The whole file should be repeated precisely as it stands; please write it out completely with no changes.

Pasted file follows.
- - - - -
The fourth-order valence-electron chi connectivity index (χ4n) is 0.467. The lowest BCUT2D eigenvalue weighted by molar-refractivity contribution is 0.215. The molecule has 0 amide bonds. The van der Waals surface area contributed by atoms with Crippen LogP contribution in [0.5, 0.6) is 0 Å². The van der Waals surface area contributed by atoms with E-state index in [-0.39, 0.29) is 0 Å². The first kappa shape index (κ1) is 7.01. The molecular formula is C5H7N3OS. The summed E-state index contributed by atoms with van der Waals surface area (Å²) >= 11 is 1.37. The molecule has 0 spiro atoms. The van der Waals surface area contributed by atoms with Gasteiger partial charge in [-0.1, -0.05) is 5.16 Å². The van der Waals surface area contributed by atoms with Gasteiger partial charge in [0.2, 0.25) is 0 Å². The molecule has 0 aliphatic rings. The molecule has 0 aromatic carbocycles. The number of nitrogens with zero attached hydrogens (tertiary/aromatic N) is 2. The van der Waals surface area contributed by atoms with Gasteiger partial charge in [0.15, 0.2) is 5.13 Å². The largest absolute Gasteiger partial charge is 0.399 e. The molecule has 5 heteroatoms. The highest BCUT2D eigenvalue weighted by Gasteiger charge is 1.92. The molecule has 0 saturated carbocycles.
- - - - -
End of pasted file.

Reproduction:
The fourth-order valence-electron chi connectivity index (χ4n) is 0.467. The lowest BCUT2D eigenvalue weighted by molar-refractivity contribution is 0.215. The molecule has 0 amide bonds. The van der Waals surface area contributed by atoms with Crippen LogP contribution in [0.5, 0.6) is 0 Å². The van der Waals surface area contributed by atoms with E-state index in [-0.39, 0.29) is 0 Å². The first kappa shape index (κ1) is 7.01. The molecular formula is C5H7N3OS. The summed E-state index contributed by atoms with van der Waals surface area (Å²) >= 11 is 1.37. The molecule has 0 spiro atoms. The van der Waals surface area contributed by atoms with Gasteiger partial charge in [-0.1, -0.05) is 5.16 Å². The van der Waals surface area contributed by atoms with Gasteiger partial charge in [0.2, 0.25) is 0 Å². The molecule has 0 aliphatic rings. The molecule has 0 aromatic carbocycles. The number of nitrogens with zero attached hydrogens (tertiary/aromatic N) is 2. The van der Waals surface area contributed by atoms with Gasteiger partial charge in [0.15, 0.2) is 5.13 Å². The largest absolute Gasteiger partial charge is 0.399 e. The molecule has 5 heteroatoms. The highest BCUT2D eigenvalue weighted by Gasteiger charge is 1.92. The molecule has 0 saturated carbocycles.